Anatomy of a Strategy

Gotta’ have Anatomy

Anatomy Lesson

Look at the guys in the Rembrandt painting.  They’re old doctors getting an anatomy lesson from the one wearing a hat.  Troubling.  How can you have been a doctor unless you understood the parts of the body and how they work together?  But here these puzzled-looking doctors are, finally getting an anatomy lesson.

Reminds me of where we are with strategy today.  We need a small dose of strategy anatomy.

It was quite a lag in time before the Western medical profession adopted what should be considered the most minimal understanding necessary to be a practicing doctor.  But in many fields a long lag in general understanding, together with the skills based on that understanding, isn’t so unusual.

Take geometry.  For a very long time the ancient Egyptians had one geometry for re-surveying the land after the annual inundation from the Nile, another geometry they used for building pyramids and other large structures, and another one for navigation.  Each of these had its own concepts, formulas, rules of thumb, etc.  Eventually Pythagoras, Euclid and others said (in effect) “Wait a minute, geometry is geometry.  Here are the basic concepts, here are the basic relationships.  Once you understand them you can apply them to all situations.”

Where are we with strategy today?  In the Ancient Egypt Phase.  Strategy as a subject has remained fragmented into parochial specializations.

Here’s a fun exercise that confirms my point.  Walk into any public library.  Ask to be directed to the strategy section.  After a moment of confusion, the librarian will tell you that there isn’t a strategy section – but that they do have a lot of books on strategy in a lot of different sections.  “Were you looking for one on business strategy, or military history, or football strategy?  Or perhaps investment strategy or video game strategy, or – what?  I’m sure we could find it for you.”

Case closed.  Try it.  You’ll see.

But just as geometry is geometry, strategy is strategy.  We want to be able to apply our basic understanding and skills to any problem requiring a strategy; not limited to some specific field.  And like the 17th century Dutch doctors in the picture, we need to start with a basic understanding of anatomy.  In our case of course, the anatomy of a strategy.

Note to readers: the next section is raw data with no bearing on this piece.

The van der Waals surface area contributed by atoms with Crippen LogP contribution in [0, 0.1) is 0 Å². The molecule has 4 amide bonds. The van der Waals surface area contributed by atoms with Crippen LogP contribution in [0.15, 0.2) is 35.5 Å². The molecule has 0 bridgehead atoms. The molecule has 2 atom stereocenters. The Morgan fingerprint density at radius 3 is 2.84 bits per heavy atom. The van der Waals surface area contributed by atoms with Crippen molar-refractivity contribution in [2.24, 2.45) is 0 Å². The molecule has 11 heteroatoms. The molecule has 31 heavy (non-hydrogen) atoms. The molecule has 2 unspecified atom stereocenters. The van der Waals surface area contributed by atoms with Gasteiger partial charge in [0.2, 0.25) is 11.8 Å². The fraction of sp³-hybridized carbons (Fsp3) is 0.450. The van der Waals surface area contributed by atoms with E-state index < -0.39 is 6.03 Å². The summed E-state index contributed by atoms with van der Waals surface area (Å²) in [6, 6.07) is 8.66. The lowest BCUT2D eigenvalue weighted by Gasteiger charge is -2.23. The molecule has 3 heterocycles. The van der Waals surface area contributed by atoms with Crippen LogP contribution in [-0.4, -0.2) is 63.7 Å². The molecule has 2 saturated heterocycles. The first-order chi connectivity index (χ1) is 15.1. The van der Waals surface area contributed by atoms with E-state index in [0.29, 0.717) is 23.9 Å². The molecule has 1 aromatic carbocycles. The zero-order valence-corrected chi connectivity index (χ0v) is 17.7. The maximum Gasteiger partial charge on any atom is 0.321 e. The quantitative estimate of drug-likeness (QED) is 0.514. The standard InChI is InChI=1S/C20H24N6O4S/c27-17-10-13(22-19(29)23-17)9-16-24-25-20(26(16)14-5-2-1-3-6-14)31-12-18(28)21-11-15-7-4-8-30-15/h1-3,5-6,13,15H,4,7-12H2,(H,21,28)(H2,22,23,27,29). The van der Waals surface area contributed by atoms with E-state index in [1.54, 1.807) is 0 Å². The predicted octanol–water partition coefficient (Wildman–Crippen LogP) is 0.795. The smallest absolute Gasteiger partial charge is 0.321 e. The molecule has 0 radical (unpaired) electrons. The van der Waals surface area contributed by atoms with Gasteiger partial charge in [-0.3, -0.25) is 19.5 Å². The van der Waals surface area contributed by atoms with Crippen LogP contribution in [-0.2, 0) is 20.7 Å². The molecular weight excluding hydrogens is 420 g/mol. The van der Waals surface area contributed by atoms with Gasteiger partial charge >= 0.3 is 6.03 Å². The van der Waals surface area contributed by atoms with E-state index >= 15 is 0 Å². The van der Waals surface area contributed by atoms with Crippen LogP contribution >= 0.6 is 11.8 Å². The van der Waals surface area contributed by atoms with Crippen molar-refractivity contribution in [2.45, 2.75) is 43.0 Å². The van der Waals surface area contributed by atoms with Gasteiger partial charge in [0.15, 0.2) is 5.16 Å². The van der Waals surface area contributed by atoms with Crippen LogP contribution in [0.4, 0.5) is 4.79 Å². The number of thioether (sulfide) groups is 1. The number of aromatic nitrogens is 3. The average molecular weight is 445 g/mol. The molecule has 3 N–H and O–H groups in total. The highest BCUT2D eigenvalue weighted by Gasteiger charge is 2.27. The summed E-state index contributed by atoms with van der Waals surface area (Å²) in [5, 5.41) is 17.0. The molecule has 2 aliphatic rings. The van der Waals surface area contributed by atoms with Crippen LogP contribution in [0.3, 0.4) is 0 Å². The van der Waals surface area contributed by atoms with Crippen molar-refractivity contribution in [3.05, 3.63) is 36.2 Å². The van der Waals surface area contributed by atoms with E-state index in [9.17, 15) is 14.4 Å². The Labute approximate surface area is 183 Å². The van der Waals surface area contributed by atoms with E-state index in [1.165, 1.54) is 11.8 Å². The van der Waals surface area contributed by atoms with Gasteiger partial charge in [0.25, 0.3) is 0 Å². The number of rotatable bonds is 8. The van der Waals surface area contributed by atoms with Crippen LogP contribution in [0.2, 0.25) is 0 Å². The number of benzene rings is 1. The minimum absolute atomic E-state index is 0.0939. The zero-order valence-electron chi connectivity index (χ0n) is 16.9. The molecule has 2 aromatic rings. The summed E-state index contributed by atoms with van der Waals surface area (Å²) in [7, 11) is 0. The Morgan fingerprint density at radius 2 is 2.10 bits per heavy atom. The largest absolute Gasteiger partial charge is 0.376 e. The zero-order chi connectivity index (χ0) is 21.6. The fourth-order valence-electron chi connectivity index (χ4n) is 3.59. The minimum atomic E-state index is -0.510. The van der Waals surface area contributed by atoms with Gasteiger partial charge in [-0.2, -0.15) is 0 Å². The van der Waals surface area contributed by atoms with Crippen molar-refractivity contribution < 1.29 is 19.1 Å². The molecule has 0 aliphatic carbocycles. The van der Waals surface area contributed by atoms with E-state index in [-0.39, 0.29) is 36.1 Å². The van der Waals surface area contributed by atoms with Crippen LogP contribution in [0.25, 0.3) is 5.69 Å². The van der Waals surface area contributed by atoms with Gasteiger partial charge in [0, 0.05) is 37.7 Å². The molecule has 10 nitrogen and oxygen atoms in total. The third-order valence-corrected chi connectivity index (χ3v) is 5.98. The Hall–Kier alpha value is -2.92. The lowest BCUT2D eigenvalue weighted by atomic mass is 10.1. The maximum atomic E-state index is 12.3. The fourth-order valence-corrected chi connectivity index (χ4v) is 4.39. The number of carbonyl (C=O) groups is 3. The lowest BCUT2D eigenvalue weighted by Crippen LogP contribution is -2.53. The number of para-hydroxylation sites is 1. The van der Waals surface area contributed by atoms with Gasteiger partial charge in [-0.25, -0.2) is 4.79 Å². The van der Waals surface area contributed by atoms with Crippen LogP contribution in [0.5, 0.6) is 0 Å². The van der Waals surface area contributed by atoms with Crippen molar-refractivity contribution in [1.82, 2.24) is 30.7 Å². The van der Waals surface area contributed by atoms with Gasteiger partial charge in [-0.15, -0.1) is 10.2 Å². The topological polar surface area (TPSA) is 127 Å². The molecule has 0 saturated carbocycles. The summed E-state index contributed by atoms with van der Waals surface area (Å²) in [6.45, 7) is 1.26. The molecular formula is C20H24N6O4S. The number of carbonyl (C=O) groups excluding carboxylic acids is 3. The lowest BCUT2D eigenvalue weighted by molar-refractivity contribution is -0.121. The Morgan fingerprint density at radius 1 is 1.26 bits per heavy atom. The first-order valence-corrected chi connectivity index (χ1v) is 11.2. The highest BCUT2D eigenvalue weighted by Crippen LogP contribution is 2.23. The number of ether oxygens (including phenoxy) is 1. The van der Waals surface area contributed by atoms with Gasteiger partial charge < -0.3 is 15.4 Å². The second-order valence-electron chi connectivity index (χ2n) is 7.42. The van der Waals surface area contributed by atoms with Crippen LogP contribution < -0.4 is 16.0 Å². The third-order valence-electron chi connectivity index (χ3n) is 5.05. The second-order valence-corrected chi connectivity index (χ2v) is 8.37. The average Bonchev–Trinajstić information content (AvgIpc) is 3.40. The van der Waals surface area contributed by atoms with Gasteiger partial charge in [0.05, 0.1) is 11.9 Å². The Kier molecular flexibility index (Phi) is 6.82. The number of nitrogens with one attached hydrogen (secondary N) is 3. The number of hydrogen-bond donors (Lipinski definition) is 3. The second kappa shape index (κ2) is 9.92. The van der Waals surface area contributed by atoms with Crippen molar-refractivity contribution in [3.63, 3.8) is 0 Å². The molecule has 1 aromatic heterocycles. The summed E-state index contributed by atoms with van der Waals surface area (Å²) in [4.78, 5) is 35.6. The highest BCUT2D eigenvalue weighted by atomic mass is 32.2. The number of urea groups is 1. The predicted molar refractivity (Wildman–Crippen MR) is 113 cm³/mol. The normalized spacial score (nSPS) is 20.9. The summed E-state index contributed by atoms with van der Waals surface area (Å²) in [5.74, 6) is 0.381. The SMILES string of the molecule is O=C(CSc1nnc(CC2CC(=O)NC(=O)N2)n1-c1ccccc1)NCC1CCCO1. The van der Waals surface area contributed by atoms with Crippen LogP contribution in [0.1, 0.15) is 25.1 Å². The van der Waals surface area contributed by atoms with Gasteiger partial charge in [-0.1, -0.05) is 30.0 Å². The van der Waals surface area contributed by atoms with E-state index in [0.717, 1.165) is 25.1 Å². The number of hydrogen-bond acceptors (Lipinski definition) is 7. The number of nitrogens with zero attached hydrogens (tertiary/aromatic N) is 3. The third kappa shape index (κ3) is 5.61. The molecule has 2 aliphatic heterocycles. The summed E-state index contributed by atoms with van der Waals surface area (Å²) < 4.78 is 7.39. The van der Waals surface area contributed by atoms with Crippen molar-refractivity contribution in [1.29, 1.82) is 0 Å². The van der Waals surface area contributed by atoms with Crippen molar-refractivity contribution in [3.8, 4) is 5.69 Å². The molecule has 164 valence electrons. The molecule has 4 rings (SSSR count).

Fortunately, the anatomy of a strategy is really simple compared with the anatomy
of the human body.  But it’s still an anatomy and we still need to understand it.

First the elements

Let’s work from the bottom, up.  The lowest-level pieces of a strategy are the 6 elements identified in the previous post.    [Why these 6 elements?  Why not 5 or 7?  Why these 6; why not different ones?  Fair questions.  I’ll get back to it in another post.  Meanwhile, please accept the 6 as a “working” set while we move forward].

Let’s get a handle on them by talking about just what they are, and what their roles are in a strategy.  After that, we’ll look at how they naturally combine.

  • Objective:  the desired result of a strategy.  Role:  the intention that creates pull during the mental process of devising a strategy.  Ultimately, however you come up with a strategy, all of the other elements form around this one.  If you’re like me, it’s often the case that you don’t know exactly what you want when you start out.  You probably have a rough idea.  That rough idea is your working objective.  If the other pieces don’t come together to support it, shift what you want until you get what you need (The Rolling Stones were right).
  • Barrier:  an impediment to achieving an objective.  Role:  it provides the reason we even need a strategy!  No barrier, no problem.  The objective is in hand.  But given a barrier, we have to think our way past it.  A barrier is a way in which reality makes itself known to us.  And the strategy we devise is our vehicle for dealing with the reality our barrier has shown us.
  • Vulnerability:  a weakness in a barrier.  Role:   a potential opening to exploit in devising a strategy.  It is inextricably related to the Advantage, which we discuss next:
  • Advantage:  favorable leverage in available resources.  Role:  something that can be brought to bear on a vulnerability in a barrier.  Here’s where it gets interesting.  Notice that if there’s no vulnerability, there’s no meaningful advantage, and if there’s no advantage, then there’s no  vulnerability.  For every advantage, there is an equal and opposite vulnerability.  Advantage and vulnerability are two sides of the same coin. They’re indivisible and exist only relative to each other.  They’re the same thing – but as looked at from either the direction of the barrier or from the direction of available resources.  The best term I have for this “coin” is mismatch.  More about this idea in the next post.